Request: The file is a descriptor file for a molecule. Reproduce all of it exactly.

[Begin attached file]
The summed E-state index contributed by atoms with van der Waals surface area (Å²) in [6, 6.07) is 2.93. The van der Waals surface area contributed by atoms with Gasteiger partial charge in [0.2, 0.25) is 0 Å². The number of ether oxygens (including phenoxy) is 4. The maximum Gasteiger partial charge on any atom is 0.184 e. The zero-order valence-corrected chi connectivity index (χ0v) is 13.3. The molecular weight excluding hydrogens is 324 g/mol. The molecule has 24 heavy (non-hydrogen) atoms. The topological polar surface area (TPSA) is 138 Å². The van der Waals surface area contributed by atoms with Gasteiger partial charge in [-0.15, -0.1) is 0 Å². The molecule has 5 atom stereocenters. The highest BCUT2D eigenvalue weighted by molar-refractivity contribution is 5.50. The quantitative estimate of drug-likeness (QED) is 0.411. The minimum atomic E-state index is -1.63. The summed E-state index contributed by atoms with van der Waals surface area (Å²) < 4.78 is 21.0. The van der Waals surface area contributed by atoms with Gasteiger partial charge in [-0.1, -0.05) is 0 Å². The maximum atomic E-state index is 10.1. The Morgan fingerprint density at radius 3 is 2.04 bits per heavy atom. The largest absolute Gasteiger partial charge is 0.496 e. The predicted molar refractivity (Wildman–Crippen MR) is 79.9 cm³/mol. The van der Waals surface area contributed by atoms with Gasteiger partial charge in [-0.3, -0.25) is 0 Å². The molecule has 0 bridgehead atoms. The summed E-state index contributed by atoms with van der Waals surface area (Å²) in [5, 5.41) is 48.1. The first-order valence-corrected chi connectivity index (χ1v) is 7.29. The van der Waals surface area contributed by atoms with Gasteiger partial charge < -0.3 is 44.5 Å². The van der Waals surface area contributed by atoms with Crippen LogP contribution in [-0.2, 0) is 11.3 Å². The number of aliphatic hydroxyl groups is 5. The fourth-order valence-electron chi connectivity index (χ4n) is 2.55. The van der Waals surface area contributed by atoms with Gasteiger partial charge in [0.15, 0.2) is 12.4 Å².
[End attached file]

The summed E-state index contributed by atoms with van der Waals surface area (Å²) in [6, 6.07) is 2.93. The van der Waals surface area contributed by atoms with Gasteiger partial charge in [0.2, 0.25) is 0 Å². The number of ether oxygens (including phenoxy) is 4. The maximum Gasteiger partial charge on any atom is 0.184 e. The zero-order valence-corrected chi connectivity index (χ0v) is 13.3. The molecular weight excluding hydrogens is 324 g/mol. The molecule has 24 heavy (non-hydrogen) atoms. The topological polar surface area (TPSA) is 138 Å². The van der Waals surface area contributed by atoms with Gasteiger partial charge in [-0.15, -0.1) is 0 Å². The molecule has 5 atom stereocenters. The highest BCUT2D eigenvalue weighted by molar-refractivity contribution is 5.50. The quantitative estimate of drug-likeness (QED) is 0.411. The minimum atomic E-state index is -1.63. The summed E-state index contributed by atoms with van der Waals surface area (Å²) < 4.78 is 21.0. The van der Waals surface area contributed by atoms with Gasteiger partial charge in [-0.1, -0.05) is 0 Å². The maximum atomic E-state index is 10.1. The Morgan fingerprint density at radius 3 is 2.04 bits per heavy atom. The largest absolute Gasteiger partial charge is 0.496 e. The predicted molar refractivity (Wildman–Crippen MR) is 79.9 cm³/mol. The van der Waals surface area contributed by atoms with Gasteiger partial charge in [-0.3, -0.25) is 0 Å². The molecule has 0 bridgehead atoms. The summed E-state index contributed by atoms with van der Waals surface area (Å²) in [5, 5.41) is 48.1. The first-order valence-corrected chi connectivity index (χ1v) is 7.29. The van der Waals surface area contributed by atoms with Gasteiger partial charge < -0.3 is 44.5 Å². The van der Waals surface area contributed by atoms with Crippen LogP contribution in [-0.2, 0) is 11.3 Å². The number of aliphatic hydroxyl groups is 5. The fourth-order valence-electron chi connectivity index (χ4n) is 2.55. The van der Waals surface area contributed by atoms with Gasteiger partial charge in [0.15, 0.2) is 12.4 Å².